WATCH: David Bote's Hard Slide Brings Out the Benches

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WATCH: David Bote’s Hard Slide Brings Out the Benches

Chicago Cubs

It came after another double play groundout, and it was late in the game long after the Cubs had pooped out, so it was kind of an afterthought, but there was a BENCHES-CLEARING INCIDENT last night.

Of course, it was one of those “oh hey, guys are talking slightly loudly to each other out there, we better leave the benches and go stand around” situations, but still. It was a thing.

As Jason Heyward grounded into his second double play of the night, David Bote slid to second base in such a way as to disrupt Dansby Swanson’s turn. Swanson was displeased:

As we’ve gone over many times, the new rules on slides indicate that not only must you be able to reach the base into which you’re sliding AND stay on the base, but you must also not change your path in order to initiate contact with a defender. In other words … what it looks like – to me – Bote did. This was not an egregiously bad or dangerous slide, and it’s the kind of play every one of these guys came up understanding was just good, hard baseball. But I’m just saying, it’s against the rules if he deviated from his path (and you’re free to hate the rules!).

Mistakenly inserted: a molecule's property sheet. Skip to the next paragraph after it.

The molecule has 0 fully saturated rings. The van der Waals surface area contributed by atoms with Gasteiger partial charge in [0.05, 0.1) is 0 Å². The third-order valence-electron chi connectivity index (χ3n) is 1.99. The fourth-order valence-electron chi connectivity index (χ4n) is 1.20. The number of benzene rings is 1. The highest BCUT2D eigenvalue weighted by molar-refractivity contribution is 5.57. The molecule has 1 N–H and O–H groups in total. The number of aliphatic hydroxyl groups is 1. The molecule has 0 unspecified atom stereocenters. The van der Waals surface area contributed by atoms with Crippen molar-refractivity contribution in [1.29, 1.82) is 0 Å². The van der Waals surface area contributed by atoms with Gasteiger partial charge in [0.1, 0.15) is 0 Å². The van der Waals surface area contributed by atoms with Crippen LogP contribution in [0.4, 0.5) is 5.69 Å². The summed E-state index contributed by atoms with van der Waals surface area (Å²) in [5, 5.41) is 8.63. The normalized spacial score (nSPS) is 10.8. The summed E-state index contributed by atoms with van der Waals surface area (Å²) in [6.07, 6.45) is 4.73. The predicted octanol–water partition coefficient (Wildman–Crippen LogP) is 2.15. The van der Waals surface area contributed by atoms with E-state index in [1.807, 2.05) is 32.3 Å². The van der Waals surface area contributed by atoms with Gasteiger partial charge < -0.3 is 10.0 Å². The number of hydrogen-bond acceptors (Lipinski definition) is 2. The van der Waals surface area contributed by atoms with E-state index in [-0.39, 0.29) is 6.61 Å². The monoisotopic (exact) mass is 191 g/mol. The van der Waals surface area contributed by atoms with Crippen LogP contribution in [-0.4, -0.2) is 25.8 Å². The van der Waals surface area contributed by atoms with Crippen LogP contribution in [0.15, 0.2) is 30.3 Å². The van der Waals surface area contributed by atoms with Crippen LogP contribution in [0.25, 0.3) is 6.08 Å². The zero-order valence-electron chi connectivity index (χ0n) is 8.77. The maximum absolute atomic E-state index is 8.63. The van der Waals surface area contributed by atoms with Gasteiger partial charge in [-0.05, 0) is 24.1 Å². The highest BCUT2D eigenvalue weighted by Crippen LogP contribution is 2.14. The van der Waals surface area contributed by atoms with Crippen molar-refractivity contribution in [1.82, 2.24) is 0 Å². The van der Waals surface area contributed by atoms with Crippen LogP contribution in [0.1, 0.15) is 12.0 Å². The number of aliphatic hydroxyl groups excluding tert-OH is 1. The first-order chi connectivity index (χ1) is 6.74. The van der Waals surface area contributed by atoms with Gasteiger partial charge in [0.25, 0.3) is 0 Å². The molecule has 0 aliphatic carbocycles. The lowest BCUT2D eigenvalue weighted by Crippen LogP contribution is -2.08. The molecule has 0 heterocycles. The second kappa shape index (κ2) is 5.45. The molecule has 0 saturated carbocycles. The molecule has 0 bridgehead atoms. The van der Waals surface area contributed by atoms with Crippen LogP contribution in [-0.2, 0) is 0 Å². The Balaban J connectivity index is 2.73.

The double play was completed, so it didn’t become a rules issue for the umpires, but if it had, my eye says Bote had a direct path to the base, but instead veered to the right to try to slide into Swanson, who was at that point pretty well clear of the base. You can’t do that now. You haven’t been allowed to do that for several years now.

Bote, himself, emphasized the playing “clean” and playing “hard” aspect after the game, as you can see in this ESPN clip. I don’t think Bote’s wrong about any of that, but I also think that stuff doesn’t really matter if you’re talking about the rule. The rule is the rule, and you can’t do what Bote appears to have done. So, I guess just heads up for the future.

As for the benches-clearing aspect, it really wasn’t too feisty. Just some conversations, with each side expressing its thoughts on the field, and perhaps discussing dinner plans.

Author: Brett Taylor

Brett Taylor is the Editor and Lead Cubs Writer at Bleacher Nation, and you can find him on Twitter at @BleacherNation and @Brett_A_Taylor.